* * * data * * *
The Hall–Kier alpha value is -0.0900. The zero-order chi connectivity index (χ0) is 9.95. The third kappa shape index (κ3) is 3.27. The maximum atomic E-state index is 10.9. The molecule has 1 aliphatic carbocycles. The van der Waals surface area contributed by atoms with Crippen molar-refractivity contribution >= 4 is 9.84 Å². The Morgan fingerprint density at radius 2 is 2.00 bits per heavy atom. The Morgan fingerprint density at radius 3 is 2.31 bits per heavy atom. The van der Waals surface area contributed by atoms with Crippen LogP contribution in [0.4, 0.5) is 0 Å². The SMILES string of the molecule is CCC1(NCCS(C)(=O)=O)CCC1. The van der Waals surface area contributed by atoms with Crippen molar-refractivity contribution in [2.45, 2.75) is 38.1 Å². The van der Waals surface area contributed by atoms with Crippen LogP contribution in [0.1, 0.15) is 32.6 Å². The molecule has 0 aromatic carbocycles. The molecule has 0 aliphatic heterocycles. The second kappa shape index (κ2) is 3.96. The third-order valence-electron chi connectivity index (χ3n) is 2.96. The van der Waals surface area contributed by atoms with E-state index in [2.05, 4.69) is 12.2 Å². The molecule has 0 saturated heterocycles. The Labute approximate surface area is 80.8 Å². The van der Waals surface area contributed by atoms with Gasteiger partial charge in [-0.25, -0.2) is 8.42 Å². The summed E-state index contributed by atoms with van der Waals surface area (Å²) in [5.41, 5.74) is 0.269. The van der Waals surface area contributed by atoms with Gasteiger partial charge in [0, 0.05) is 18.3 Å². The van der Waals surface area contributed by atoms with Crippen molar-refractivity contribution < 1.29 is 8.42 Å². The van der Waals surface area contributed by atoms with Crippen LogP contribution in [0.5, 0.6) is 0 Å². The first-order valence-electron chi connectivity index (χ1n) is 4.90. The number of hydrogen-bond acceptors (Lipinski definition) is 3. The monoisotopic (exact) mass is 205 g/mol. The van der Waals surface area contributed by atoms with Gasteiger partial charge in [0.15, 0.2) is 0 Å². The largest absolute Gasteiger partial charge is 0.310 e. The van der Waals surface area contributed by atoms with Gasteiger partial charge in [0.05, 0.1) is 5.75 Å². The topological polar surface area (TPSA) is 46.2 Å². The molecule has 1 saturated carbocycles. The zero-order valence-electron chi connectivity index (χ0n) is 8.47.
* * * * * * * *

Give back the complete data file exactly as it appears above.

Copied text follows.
The Hall–Kier alpha value is -0.0900. The zero-order chi connectivity index (χ0) is 9.95. The third kappa shape index (κ3) is 3.27. The maximum atomic E-state index is 10.9. The molecule has 1 aliphatic carbocycles. The van der Waals surface area contributed by atoms with Crippen molar-refractivity contribution >= 4 is 9.84 Å². The Morgan fingerprint density at radius 2 is 2.00 bits per heavy atom. The Morgan fingerprint density at radius 3 is 2.31 bits per heavy atom. The van der Waals surface area contributed by atoms with Crippen LogP contribution in [0.4, 0.5) is 0 Å². The SMILES string of the molecule is CCC1(NCCS(C)(=O)=O)CCC1. The van der Waals surface area contributed by atoms with Crippen molar-refractivity contribution in [2.45, 2.75) is 38.1 Å². The van der Waals surface area contributed by atoms with Crippen LogP contribution in [0.1, 0.15) is 32.6 Å². The molecule has 0 aromatic carbocycles. The molecule has 0 aliphatic heterocycles. The second kappa shape index (κ2) is 3.96. The third-order valence-electron chi connectivity index (χ3n) is 2.96. The van der Waals surface area contributed by atoms with E-state index in [2.05, 4.69) is 12.2 Å². The molecule has 0 saturated heterocycles. The Labute approximate surface area is 80.8 Å². The van der Waals surface area contributed by atoms with Gasteiger partial charge in [-0.25, -0.2) is 8.42 Å². The summed E-state index contributed by atoms with van der Waals surface area (Å²) in [5.41, 5.74) is 0.269. The van der Waals surface area contributed by atoms with Gasteiger partial charge in [0, 0.05) is 18.3 Å². The van der Waals surface area contributed by atoms with Crippen molar-refractivity contribution < 1.29 is 8.42 Å². The van der Waals surface area contributed by atoms with Crippen LogP contribution in [0.5, 0.6) is 0 Å². The first-order valence-electron chi connectivity index (χ1n) is 4.90. The number of hydrogen-bond acceptors (Lipinski definition) is 3. The monoisotopic (exact) mass is 205 g/mol. The van der Waals surface area contributed by atoms with Gasteiger partial charge in [0.15, 0.2) is 0 Å². The largest absolute Gasteiger partial charge is 0.310 e. The van der Waals surface area contributed by atoms with Gasteiger partial charge in [0.05, 0.1) is 5.75 Å². The topological polar surface area (TPSA) is 46.2 Å². The molecule has 1 saturated carbocycles. The zero-order valence-electron chi connectivity index (χ0n) is 8.47.